Emergency Medicine: Week 1



1. Pharmacokinetic interpretation and documentation of phenytoin levels for at least 1 patient
2. Pharmacokinetic interpretation and documentation of vancomycin and aminoglycosides of at least 2 patients
3. Read and discuss topics with my preceptor on: electrolyte imbalances, seizures, stroke
4. Apply concepts of electrolyte imbalance treatment and work up at least one patient

This week I did not get to spend much time on the ward due to job fair and exam.
Monday: Orientation, Patient Triage introduction, worked up one patient with hypernatremia
Thursday: Worked up one patient, attended a presentation at a local high school by my preceptor exposing high school students to role of a hospital pharmacist as part of the Pharmacist Awareness Week
Topic discussed: Diabetic Ketoacidosis in Adults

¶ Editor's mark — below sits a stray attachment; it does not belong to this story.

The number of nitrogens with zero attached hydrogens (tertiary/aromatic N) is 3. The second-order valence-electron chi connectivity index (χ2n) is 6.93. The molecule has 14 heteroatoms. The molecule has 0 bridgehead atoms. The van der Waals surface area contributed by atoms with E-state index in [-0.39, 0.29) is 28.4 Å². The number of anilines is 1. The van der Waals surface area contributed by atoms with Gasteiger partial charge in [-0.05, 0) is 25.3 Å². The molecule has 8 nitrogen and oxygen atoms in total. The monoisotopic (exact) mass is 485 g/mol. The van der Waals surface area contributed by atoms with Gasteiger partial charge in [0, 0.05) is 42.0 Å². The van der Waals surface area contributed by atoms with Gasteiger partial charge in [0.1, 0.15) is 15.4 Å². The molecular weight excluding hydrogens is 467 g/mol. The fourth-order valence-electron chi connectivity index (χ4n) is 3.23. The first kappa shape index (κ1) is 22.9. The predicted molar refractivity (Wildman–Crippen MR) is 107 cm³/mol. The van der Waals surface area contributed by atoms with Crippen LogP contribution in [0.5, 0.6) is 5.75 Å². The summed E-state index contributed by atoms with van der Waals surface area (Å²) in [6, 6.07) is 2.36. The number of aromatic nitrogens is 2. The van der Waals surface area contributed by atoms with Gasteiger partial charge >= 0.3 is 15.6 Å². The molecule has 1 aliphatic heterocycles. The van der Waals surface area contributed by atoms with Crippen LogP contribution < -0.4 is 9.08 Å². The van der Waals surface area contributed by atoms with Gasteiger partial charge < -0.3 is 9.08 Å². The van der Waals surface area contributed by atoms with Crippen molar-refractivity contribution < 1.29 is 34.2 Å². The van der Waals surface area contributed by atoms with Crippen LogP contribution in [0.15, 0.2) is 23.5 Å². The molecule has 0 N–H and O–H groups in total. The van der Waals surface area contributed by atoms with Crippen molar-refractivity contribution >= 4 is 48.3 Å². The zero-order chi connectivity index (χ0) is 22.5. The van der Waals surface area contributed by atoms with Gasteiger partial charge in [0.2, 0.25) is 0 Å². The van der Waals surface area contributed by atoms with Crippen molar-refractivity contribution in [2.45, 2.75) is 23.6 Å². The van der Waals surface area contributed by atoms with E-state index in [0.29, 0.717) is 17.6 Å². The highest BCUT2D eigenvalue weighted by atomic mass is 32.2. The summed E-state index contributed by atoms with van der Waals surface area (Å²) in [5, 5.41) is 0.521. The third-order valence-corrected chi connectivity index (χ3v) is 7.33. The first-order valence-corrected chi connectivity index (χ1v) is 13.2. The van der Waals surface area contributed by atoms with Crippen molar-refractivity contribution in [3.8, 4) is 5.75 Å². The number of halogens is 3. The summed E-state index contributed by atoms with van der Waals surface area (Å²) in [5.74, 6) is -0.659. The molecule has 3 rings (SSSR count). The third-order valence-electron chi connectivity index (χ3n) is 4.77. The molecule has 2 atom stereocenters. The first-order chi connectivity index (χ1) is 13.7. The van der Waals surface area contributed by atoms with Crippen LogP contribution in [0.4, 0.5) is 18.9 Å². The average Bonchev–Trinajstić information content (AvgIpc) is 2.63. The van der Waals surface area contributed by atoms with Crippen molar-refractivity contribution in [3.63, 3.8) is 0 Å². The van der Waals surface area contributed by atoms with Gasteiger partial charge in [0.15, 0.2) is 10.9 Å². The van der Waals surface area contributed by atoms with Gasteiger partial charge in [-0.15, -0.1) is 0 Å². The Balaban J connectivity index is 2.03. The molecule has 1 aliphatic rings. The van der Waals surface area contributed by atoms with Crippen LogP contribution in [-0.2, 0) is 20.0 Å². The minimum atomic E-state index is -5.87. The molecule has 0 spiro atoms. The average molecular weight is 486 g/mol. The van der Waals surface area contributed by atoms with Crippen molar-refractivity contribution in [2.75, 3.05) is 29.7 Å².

Friday: Triage, Followed up one patient from Thursday, worked up a new patient

Concepts/terms I looked up so far:

1. Double disk diffusion test: Performed for the detection of inducible clindamycin resistance. Some isolates of Staphylococcus aureus have in vitro resistance to erythromycin and susceptible to clindamycin.
The disk diffusion (D-test) method can detect S. aureus isolates with inducible macrolide-lincosamide-streptogramin B (iMLSB) resistance.

2. Plt clumps/EDTA:EDTA-induced platelet clumping is possibly the most common cause of pseudothrombocytopenia. EDTA (ethylenediaminetetraacetic acid) is the most commonly used anticoagulant in evacuated tubes. EDTA reduces platelet activation by protecting the platelets during contact with the glass tube that may initiate platelet activation. Activation causes platelets to clump in the presence of calcium and platelets adhere to the glass surface at a rapid rate. Chelation of calcium using EDTA results in decreased platelet adhesion or retention to glass.